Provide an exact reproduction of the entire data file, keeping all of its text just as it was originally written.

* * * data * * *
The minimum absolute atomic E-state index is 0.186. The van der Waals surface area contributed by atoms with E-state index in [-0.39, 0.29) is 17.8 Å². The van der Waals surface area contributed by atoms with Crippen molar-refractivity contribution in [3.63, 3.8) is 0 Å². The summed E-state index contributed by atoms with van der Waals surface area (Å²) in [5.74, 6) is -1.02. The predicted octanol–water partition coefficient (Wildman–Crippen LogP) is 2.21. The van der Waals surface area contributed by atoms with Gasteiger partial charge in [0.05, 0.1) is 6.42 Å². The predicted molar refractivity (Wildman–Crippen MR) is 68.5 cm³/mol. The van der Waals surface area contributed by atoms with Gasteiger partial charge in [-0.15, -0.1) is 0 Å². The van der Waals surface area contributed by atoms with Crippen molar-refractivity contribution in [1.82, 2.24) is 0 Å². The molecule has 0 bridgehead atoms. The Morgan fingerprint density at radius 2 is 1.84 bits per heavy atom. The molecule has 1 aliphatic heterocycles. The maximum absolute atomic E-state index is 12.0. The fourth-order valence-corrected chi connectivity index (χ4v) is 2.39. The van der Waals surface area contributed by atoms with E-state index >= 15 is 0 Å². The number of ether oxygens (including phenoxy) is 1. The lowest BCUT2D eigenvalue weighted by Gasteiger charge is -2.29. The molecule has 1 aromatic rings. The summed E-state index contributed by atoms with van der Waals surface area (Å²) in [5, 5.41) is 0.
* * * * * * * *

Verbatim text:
The minimum absolute atomic E-state index is 0.186. The van der Waals surface area contributed by atoms with E-state index in [-0.39, 0.29) is 17.8 Å². The van der Waals surface area contributed by atoms with Crippen molar-refractivity contribution in [3.63, 3.8) is 0 Å². The summed E-state index contributed by atoms with van der Waals surface area (Å²) in [5.74, 6) is -1.02. The predicted octanol–water partition coefficient (Wildman–Crippen LogP) is 2.21. The van der Waals surface area contributed by atoms with Gasteiger partial charge in [0.05, 0.1) is 6.42 Å². The predicted molar refractivity (Wildman–Crippen MR) is 68.5 cm³/mol. The van der Waals surface area contributed by atoms with Gasteiger partial charge in [-0.15, -0.1) is 0 Å². The van der Waals surface area contributed by atoms with Crippen molar-refractivity contribution in [1.82, 2.24) is 0 Å². The molecule has 0 bridgehead atoms. The Morgan fingerprint density at radius 2 is 1.84 bits per heavy atom. The molecule has 1 aliphatic heterocycles. The maximum absolute atomic E-state index is 12.0. The fourth-order valence-corrected chi connectivity index (χ4v) is 2.39. The van der Waals surface area contributed by atoms with E-state index >= 15 is 0 Å². The number of ether oxygens (including phenoxy) is 1. The lowest BCUT2D eigenvalue weighted by Gasteiger charge is -2.29. The molecule has 1 aromatic rings. The summed E-state index contributed by atoms with van der Waals surface area (Å²) in [5, 5.41) is 0.